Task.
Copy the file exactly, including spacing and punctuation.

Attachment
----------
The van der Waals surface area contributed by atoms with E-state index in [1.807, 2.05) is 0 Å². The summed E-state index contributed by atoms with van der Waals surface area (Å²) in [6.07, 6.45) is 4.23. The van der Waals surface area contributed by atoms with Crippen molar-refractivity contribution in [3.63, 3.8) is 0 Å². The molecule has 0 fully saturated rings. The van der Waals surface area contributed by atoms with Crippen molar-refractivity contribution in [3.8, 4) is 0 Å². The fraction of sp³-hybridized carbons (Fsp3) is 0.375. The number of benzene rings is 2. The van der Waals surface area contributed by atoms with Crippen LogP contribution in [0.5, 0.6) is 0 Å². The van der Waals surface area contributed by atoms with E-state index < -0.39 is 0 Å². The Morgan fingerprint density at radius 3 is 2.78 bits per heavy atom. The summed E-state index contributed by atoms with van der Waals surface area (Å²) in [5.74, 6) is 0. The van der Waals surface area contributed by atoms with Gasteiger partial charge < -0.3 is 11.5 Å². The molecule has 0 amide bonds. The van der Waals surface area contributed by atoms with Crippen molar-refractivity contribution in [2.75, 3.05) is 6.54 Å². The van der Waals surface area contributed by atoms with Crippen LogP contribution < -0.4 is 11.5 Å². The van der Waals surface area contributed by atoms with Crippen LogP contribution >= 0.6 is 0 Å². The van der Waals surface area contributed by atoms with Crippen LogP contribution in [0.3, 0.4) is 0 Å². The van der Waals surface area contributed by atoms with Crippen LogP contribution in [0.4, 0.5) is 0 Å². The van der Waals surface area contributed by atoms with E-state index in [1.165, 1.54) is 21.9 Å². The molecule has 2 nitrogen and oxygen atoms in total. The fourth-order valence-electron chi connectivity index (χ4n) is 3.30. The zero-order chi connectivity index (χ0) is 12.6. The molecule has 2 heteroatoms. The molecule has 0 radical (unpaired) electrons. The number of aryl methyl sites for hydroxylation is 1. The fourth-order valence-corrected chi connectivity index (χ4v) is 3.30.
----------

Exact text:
The van der Waals surface area contributed by atoms with E-state index in [1.807, 2.05) is 0 Å². The summed E-state index contributed by atoms with van der Waals surface area (Å²) in [6.07, 6.45) is 4.23. The van der Waals surface area contributed by atoms with Crippen molar-refractivity contribution in [3.63, 3.8) is 0 Å². The molecule has 0 fully saturated rings. The van der Waals surface area contributed by atoms with Crippen molar-refractivity contribution in [3.8, 4) is 0 Å². The fraction of sp³-hybridized carbons (Fsp3) is 0.375. The number of benzene rings is 2. The van der Waals surface area contributed by atoms with Crippen LogP contribution in [0.5, 0.6) is 0 Å². The van der Waals surface area contributed by atoms with E-state index < -0.39 is 0 Å². The Morgan fingerprint density at radius 3 is 2.78 bits per heavy atom. The summed E-state index contributed by atoms with van der Waals surface area (Å²) in [5.74, 6) is 0. The van der Waals surface area contributed by atoms with Gasteiger partial charge < -0.3 is 11.5 Å². The molecule has 0 amide bonds. The van der Waals surface area contributed by atoms with Crippen molar-refractivity contribution in [2.75, 3.05) is 6.54 Å². The van der Waals surface area contributed by atoms with Crippen LogP contribution < -0.4 is 11.5 Å². The van der Waals surface area contributed by atoms with Crippen LogP contribution >= 0.6 is 0 Å². The van der Waals surface area contributed by atoms with Crippen LogP contribution in [0.3, 0.4) is 0 Å². The van der Waals surface area contributed by atoms with Crippen LogP contribution in [0.4, 0.5) is 0 Å². The van der Waals surface area contributed by atoms with E-state index in [1.165, 1.54) is 21.9 Å². The molecule has 2 nitrogen and oxygen atoms in total. The fourth-order valence-electron chi connectivity index (χ4n) is 3.30. The zero-order chi connectivity index (χ0) is 12.6. The molecule has 2 heteroatoms. The molecule has 0 radical (unpaired) electrons. The number of aryl methyl sites for hydroxylation is 1. The fourth-order valence-corrected chi connectivity index (χ4v) is 3.30.